Senescence and N release from clover roots following permanent excision of the shoot
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Six to seven week old red clover plants (Trifolium pratense L. cv Merviot) were used to investigate the time-course of root senescence following complete and permanent excision from the shoot. Plants were grown in sand culture watered with nutrient solution. After excision of the shoots, roots were left in situ and sampled over a period of up to 42 days. Respiration rate began to decrease immediately after excision, reaching 50% of its initial value after 24 h. The decline involved a reduction in the capacity of the respiratory pathways as measured in the presence of an uncoupler (FCCP) and exogenous glucose. The reduction in respiration could be prevented by supplying 100 mM sucrose to excised roots incubated in nutrient solution at the time of excision, but not 4–5 days after excision. There was a steady reduction in the protein and soluble sugar concentrations from the time of excision and a smaller reduction in starch. Free amino acid concentrations increased immediately after excision, but the temporal dynamics differed between individual amino acids. The total concentration of free amino acids rose to a maximum value 6–13 days after excision, before declining. Under these conditions roots survived for a remarkably long period of time. Depending on the experiment, cell viability, measured as the percentage of cells with positive turgor, was unchanged for at least 20 days, and complete loss of viability was not observed until 34–42 days after excision. There was no appreciable loss of N from the roots until cell viability declined significantly. The potential implications of these results for modelling and management of N cycling in cropping systems is discussed briefly.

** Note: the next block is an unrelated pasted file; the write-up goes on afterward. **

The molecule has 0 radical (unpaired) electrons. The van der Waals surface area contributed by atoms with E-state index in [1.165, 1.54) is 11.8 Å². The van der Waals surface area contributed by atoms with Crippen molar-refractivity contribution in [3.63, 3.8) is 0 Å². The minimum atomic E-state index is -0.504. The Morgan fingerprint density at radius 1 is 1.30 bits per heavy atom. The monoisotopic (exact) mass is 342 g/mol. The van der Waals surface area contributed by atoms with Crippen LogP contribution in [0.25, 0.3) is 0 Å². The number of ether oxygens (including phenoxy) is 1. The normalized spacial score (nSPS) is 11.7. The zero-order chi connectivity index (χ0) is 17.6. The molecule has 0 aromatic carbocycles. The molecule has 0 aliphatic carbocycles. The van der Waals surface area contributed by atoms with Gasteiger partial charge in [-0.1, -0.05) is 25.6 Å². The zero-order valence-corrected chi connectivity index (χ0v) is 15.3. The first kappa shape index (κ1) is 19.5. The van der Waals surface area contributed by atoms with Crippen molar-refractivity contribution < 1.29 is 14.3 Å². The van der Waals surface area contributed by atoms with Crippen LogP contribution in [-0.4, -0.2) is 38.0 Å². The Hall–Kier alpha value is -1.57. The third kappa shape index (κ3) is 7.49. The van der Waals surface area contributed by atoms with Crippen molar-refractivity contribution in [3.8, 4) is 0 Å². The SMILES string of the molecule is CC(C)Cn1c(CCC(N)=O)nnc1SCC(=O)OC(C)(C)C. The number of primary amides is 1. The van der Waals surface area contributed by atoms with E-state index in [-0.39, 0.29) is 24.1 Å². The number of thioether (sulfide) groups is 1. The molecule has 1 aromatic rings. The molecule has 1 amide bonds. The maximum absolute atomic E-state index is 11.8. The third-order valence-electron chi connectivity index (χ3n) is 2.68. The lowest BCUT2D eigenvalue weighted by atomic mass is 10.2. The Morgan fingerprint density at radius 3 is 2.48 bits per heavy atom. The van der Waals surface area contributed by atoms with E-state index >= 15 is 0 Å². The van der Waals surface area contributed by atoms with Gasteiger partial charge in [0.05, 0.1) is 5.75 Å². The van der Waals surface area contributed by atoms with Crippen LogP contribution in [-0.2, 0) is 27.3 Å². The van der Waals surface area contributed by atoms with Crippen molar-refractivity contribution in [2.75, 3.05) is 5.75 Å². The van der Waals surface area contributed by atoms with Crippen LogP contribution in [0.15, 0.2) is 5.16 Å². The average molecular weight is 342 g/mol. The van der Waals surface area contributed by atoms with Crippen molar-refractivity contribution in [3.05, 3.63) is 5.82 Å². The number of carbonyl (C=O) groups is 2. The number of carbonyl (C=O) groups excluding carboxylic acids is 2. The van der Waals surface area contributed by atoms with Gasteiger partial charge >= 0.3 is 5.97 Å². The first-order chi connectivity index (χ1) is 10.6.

KeywordsCarbohydrate supply Clover Root excision Nitrogen Respiration Root senescence
We are grateful to Jacqui Blackwood, Eddie Stevenson and John Parker for technical assistance and to Karl Oparka for the loan of the pressure probe. SAC receives financial support from the Scottish Executive Environment and Rural Affairs Department.
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